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Satellites Can Be Turned Into Weapons by Hackers, Scholar Warns

CC0 / / Satellite
Satellite - Sputnik International
While some satellites can be simply shut down by the hackers or hijacked to jam the signals they send, the ones equipped with thrusters could potentially be launched to crash into other satellites or even into the ISS, the researcher warns.

As private companies continue to deploy more and more space satellites into Earth’s orbit, it appears that this tendency may present a significant risk to our planet’s population if proper security measures are not implemented.

As William Akoto, a postdoctoral research fellow at the University of Denver, explained in his article published on Live Science, the “lack of cybersecurity standards and regulations for commercial satellites”, along with the “complex supply chains and layers of stakeholders” involved, leaves satellites “highly vulnerable” to cyberattacks.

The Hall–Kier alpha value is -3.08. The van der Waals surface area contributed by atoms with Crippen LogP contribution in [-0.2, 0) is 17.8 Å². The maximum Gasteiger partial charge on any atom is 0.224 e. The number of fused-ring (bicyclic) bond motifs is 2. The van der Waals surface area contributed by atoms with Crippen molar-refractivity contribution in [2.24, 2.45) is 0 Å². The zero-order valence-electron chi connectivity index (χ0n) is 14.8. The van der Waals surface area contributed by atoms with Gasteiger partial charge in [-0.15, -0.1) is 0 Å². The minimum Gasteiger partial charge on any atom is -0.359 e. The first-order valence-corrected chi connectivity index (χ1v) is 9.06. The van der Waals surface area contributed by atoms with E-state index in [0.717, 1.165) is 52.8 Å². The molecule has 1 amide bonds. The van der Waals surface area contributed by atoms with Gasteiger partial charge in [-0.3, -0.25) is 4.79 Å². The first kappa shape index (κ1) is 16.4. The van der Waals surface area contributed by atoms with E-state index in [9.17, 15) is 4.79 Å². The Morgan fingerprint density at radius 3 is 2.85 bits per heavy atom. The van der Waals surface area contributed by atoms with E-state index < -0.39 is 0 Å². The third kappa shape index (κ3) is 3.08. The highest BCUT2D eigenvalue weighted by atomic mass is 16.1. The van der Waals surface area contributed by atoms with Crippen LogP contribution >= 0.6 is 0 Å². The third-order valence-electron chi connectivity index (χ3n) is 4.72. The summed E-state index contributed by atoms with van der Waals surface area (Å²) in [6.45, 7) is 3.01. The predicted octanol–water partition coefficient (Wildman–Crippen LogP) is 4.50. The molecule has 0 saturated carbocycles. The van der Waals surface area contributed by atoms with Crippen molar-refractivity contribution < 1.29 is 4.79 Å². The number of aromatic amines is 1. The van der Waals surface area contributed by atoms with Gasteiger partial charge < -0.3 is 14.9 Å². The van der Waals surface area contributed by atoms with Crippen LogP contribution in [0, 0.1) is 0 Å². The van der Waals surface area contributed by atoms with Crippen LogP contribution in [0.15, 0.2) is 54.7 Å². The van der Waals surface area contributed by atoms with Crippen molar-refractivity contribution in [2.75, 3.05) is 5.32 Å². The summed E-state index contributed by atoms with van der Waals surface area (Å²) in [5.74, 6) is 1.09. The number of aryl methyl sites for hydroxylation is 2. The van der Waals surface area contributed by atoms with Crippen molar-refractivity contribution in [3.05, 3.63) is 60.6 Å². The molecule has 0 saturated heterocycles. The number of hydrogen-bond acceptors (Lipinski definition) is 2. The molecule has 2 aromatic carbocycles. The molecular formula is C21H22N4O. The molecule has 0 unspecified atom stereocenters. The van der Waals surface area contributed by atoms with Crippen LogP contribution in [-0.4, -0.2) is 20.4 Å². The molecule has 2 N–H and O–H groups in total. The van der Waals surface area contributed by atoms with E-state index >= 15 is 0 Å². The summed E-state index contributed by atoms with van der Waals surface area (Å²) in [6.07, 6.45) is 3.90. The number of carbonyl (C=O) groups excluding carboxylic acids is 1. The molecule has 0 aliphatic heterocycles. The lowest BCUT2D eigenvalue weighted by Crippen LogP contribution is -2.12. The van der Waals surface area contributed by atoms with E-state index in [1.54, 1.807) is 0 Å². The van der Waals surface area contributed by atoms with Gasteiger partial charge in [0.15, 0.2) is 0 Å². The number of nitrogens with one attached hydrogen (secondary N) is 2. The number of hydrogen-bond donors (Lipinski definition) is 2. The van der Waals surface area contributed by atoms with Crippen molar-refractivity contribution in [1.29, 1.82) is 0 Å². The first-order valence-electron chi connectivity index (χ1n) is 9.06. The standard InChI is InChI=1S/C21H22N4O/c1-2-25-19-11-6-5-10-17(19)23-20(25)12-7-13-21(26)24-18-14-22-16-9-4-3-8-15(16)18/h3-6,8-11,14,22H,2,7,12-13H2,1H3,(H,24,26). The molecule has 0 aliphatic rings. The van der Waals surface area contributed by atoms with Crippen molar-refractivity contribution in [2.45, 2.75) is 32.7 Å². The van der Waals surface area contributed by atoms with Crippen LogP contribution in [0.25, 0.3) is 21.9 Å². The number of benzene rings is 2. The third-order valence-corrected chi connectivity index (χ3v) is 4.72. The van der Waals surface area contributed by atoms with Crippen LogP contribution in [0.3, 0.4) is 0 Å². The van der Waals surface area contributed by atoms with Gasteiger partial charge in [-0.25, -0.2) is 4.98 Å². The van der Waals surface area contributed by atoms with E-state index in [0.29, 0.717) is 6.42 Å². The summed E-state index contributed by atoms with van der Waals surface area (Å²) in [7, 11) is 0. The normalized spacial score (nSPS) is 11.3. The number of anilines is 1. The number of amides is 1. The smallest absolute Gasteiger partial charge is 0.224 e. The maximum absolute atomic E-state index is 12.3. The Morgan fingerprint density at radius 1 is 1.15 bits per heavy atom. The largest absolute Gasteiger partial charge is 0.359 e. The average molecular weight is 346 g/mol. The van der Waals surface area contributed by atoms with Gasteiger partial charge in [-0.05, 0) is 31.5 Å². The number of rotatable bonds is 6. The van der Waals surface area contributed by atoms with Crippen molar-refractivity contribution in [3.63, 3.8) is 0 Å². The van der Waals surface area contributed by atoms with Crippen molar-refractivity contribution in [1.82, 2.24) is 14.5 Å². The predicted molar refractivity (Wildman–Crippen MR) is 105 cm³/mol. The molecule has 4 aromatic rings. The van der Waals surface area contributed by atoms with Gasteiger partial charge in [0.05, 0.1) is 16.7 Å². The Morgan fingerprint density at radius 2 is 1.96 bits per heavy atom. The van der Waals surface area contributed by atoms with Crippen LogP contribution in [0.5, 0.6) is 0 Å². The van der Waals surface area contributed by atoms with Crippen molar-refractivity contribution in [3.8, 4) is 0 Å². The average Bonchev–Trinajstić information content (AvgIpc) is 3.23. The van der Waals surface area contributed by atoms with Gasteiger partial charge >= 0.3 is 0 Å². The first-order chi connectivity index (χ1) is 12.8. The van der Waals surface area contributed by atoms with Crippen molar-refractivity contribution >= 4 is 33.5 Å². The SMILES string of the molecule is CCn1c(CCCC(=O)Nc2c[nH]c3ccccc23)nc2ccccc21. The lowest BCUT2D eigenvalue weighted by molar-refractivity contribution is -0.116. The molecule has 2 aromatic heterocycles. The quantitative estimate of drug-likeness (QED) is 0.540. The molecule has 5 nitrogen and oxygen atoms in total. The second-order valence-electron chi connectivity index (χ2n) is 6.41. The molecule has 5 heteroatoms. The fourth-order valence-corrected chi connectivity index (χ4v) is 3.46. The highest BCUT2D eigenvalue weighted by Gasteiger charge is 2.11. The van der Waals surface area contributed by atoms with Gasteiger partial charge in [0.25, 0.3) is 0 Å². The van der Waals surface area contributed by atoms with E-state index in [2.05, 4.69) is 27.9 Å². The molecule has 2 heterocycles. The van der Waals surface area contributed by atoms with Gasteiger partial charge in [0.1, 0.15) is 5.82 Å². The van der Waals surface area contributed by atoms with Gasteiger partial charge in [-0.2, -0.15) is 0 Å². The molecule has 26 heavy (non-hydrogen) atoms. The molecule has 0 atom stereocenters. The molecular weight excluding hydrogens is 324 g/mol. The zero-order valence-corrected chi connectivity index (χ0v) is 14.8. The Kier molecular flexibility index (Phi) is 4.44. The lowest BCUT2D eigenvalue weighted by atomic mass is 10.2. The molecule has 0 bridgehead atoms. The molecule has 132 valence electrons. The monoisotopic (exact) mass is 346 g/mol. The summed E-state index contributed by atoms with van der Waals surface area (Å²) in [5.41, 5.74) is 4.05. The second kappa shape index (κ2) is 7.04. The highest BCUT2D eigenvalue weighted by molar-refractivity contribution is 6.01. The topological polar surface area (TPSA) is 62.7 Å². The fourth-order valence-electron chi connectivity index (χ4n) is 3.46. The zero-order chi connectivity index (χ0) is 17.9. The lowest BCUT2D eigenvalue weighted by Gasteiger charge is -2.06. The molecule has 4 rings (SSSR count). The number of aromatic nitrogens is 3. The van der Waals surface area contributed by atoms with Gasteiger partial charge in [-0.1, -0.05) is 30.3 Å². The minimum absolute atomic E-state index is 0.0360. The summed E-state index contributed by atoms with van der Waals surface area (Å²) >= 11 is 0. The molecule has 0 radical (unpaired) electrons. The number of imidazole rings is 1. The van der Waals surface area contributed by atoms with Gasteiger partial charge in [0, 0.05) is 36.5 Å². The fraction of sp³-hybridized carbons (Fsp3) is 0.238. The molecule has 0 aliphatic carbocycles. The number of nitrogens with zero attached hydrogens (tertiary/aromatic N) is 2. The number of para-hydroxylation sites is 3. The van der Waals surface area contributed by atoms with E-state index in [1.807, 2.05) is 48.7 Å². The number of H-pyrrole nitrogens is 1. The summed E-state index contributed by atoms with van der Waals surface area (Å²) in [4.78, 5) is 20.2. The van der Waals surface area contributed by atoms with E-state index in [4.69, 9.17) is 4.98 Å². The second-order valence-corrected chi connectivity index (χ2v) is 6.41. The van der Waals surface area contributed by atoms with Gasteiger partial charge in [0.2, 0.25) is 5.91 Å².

"If hackers were to take control of these satellites, the consequences could be dire", Akoto notes. "On the mundane end of scale, hackers could simply shut satellites down, denying access to their services. Hackers could also jam or spoof the signals from satellites, creating havoc for critical infrastructure".

Furthermore, since some satellites have thrusters, hackers could potentially try to alter their orbits and crash them into other satellites or even into the International Space Station, he adds.

Also, since many of the commercial satellites, such as CubeSats, use "off-the-shelf technology", it allegedly presents hackers with opportunities to install back doors into their software, with further vulnerabilities stemming from the fact that launching satellites into space usually involves multiple companies and that satellites day-to-day management is often outsourced.

Akoto also points out that as SpaceX and its rival companies vie for the title of dominant satellite operator, it may become tempting for them to "cut corners in areas like cybersecurity" in order to speed up development and production.

And whatever steps government agencies and the private sector might take to deal with this potential threat, Akoto argues that "it is imperative to act now".

"It would be a profound mistake to wait for hackers to gain control of a commercial satellite and use it to threaten life, limb and property — here on Earth or in space — before addressing this issue", the scholar warns.
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